When you think of classical music, K-Tel isn't exactly the first name that comes to mind.
K-Tel, as everyone knows, was the purveyor of microgroove albums of all the pop hits that's print to fit. So what was K-Tel doing messing around with classical music?
The story begins in the UK at the height of the Stars On 45 fad. Louis Clark, former arranger of Electric Light Orchestra had an idea of making a similar medley album, using recognizable pieces of classical music linked together with a disco beat. He thought it could re-energize the classical genre the way the Stars On 45 helped re-energize the Beatles catalog for a new generation. He found an unlikely supporter and partner in K-Tel UK.
|UK pressing of Hooked On Classics|
While classical purists loudly condemned this practice, it's worth noting that there was a side benefit. Classical music even then was largely dying as fewer young people were exposed to the music. These albums, for all their campiness and unconventional approaches did introduce classical elements to a newer generation. It may not be your grandpa's classical music, but they illustrated what could be done with it in contemporary music. If they only got that far it was worth it as classical music, while still an increasingly obscure genre and long vanished off commercial radio, is still very much alive and it's influence still occasionally pops up now and then in contemporary pop and rock music.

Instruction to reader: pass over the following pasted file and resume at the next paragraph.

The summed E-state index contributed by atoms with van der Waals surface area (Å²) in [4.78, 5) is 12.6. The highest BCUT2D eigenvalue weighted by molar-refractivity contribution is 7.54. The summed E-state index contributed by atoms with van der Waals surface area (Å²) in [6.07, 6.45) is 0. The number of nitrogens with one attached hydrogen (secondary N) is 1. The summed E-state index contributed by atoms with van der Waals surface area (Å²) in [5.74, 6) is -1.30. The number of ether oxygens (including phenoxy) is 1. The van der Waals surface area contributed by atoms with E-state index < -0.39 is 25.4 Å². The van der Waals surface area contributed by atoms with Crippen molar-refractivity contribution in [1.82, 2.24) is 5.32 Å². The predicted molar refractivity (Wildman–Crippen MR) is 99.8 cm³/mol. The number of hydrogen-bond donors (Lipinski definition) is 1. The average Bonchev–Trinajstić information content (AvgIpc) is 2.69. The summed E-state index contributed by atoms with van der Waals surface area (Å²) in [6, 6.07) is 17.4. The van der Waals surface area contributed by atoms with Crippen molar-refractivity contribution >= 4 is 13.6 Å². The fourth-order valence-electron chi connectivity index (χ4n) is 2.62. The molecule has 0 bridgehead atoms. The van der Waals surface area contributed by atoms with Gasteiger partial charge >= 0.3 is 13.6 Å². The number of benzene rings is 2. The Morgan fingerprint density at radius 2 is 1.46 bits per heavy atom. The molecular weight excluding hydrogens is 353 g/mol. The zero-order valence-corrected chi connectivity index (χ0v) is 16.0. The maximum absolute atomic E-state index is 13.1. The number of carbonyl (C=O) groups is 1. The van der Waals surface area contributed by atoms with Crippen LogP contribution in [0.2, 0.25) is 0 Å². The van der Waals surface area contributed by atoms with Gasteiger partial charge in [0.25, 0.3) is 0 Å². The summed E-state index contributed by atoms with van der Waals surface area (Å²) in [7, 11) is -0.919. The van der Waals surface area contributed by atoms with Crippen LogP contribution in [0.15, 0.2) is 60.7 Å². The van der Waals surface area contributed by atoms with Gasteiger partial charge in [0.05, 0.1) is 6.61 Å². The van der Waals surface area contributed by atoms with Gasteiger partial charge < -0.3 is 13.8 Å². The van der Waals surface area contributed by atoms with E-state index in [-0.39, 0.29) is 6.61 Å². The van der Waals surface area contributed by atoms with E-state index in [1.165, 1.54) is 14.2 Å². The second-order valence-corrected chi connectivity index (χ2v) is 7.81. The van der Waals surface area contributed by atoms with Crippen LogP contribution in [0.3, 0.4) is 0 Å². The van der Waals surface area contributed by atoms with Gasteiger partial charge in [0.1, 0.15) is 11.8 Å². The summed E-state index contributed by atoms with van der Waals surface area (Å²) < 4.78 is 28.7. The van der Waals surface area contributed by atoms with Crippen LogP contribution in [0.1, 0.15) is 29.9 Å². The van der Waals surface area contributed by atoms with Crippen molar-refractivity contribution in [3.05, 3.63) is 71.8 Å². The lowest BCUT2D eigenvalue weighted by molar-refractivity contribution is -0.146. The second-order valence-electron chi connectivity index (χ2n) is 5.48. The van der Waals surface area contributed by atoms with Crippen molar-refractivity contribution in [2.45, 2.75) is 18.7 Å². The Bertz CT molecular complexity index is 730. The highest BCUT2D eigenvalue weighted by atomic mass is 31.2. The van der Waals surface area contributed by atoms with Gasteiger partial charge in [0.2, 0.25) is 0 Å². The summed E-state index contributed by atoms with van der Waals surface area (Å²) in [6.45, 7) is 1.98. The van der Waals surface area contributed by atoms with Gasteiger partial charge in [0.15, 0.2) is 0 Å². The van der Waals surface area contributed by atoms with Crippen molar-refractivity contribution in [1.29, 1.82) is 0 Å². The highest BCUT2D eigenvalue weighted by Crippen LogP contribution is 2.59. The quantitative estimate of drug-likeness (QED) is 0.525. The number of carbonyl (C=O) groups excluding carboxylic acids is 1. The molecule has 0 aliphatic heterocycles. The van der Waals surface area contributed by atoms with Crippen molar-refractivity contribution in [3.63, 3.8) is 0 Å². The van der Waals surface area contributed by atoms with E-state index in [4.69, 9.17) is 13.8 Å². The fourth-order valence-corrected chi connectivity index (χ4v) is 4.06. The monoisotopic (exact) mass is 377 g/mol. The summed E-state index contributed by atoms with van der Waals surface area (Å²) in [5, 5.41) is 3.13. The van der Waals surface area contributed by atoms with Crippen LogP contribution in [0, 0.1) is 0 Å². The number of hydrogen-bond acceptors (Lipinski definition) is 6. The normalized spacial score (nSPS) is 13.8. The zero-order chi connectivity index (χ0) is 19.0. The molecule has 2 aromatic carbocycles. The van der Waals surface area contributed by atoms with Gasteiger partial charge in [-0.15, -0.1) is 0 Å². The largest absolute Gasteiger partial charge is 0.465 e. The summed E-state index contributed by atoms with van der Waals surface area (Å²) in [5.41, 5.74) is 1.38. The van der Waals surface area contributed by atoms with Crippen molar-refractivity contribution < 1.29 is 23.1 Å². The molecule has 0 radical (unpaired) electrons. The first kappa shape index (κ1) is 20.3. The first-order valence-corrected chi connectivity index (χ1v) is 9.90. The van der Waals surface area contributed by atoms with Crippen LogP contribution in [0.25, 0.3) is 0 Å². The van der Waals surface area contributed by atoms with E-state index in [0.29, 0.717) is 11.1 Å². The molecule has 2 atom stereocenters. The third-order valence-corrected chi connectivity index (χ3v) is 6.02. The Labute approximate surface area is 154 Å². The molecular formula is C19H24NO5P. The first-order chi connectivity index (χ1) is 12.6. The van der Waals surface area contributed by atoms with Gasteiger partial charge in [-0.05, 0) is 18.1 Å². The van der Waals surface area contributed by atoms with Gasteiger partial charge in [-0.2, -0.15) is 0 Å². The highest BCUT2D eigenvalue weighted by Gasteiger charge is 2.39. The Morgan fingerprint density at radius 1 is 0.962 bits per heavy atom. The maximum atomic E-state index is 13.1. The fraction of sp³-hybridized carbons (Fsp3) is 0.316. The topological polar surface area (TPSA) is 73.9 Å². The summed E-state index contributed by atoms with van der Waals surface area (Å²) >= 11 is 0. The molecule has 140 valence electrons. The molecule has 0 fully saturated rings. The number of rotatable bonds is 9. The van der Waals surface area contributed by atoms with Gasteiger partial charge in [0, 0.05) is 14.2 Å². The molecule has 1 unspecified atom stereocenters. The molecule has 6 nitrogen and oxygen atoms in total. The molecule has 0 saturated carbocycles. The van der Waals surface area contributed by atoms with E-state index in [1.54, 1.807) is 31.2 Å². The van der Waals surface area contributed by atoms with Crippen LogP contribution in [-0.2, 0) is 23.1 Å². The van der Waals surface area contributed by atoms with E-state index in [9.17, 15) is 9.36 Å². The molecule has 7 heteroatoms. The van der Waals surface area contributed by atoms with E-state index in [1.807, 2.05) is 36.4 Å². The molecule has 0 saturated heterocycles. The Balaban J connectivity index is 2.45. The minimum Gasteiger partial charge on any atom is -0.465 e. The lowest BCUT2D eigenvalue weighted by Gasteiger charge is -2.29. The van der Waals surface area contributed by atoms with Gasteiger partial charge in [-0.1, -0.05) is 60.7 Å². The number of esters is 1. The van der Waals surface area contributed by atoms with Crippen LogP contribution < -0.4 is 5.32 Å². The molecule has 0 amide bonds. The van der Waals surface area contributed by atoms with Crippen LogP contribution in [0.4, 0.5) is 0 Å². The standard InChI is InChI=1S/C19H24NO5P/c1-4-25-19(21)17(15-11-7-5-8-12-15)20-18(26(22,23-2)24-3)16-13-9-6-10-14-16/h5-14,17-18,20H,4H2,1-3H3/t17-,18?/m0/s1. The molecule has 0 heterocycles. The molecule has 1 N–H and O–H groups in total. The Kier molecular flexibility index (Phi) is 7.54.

Hooked On Classics was released in the UK and became a phenomenal smash hit. However in the US, K-Tel needed to get this out to real record stores, as most of K-Tel's product was sold in discount stores. And to the radio stations. RCA had all these connections. So they arranged a distribution deal through RCA Records in the US.
|This is K-Tel's only originally produced US Top 40 hit single, making it to #10 in February of 1982.|
Hooked On Classics spawned two sequel albums, each selling far less than the first in 1982 and 1983.